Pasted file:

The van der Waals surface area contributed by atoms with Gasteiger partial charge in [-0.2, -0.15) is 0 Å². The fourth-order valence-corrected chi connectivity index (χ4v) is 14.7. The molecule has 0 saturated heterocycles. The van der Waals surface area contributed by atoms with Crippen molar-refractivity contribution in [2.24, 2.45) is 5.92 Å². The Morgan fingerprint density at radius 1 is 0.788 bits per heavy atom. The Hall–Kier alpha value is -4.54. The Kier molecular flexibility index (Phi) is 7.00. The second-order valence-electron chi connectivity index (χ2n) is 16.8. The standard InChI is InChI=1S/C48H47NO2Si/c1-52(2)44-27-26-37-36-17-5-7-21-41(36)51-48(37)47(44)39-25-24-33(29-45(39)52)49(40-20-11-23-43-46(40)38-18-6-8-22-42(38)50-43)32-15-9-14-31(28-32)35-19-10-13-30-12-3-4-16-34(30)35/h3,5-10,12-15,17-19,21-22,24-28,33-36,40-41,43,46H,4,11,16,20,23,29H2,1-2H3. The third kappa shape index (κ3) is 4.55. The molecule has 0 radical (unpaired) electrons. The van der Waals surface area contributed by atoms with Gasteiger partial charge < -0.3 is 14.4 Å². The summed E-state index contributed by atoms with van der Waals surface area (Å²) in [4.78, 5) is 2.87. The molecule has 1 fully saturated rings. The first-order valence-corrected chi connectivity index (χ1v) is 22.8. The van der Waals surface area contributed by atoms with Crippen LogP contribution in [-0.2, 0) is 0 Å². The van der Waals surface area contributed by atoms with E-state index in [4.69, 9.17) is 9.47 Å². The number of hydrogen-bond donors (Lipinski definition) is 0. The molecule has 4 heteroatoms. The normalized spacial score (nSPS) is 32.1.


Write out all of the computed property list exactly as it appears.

The van der Waals surface area contributed by atoms with Gasteiger partial charge in [-0.2, -0.15) is 0 Å². The fourth-order valence-corrected chi connectivity index (χ4v) is 14.7. The molecule has 0 saturated heterocycles. The van der Waals surface area contributed by atoms with Crippen molar-refractivity contribution in [2.24, 2.45) is 5.92 Å². The Morgan fingerprint density at radius 1 is 0.788 bits per heavy atom. The Hall–Kier alpha value is -4.54. The Kier molecular flexibility index (Phi) is 7.00. The second-order valence-electron chi connectivity index (χ2n) is 16.8. The standard InChI is InChI=1S/C48H47NO2Si/c1-52(2)44-27-26-37-36-17-5-7-21-41(36)51-48(37)47(44)39-25-24-33(29-45(39)52)49(40-20-11-23-43-46(40)38-18-6-8-22-42(38)50-43)32-15-9-14-31(28-32)35-19-10-13-30-12-3-4-16-34(30)35/h3,5-10,12-15,17-19,21-22,24-28,33-36,40-41,43,46H,4,11,16,20,23,29H2,1-2H3. The third kappa shape index (κ3) is 4.55. The molecule has 0 radical (unpaired) electrons. The van der Waals surface area contributed by atoms with Gasteiger partial charge < -0.3 is 14.4 Å². The summed E-state index contributed by atoms with van der Waals surface area (Å²) in [4.78, 5) is 2.87. The molecule has 1 fully saturated rings. The first-order valence-corrected chi connectivity index (χ1v) is 22.8. The van der Waals surface area contributed by atoms with Crippen LogP contribution in [-0.2, 0) is 0 Å². The van der Waals surface area contributed by atoms with E-state index in [4.69, 9.17) is 9.47 Å². The number of hydrogen-bond donors (Lipinski definition) is 0. The molecule has 4 heteroatoms. The normalized spacial score (nSPS) is 32.1.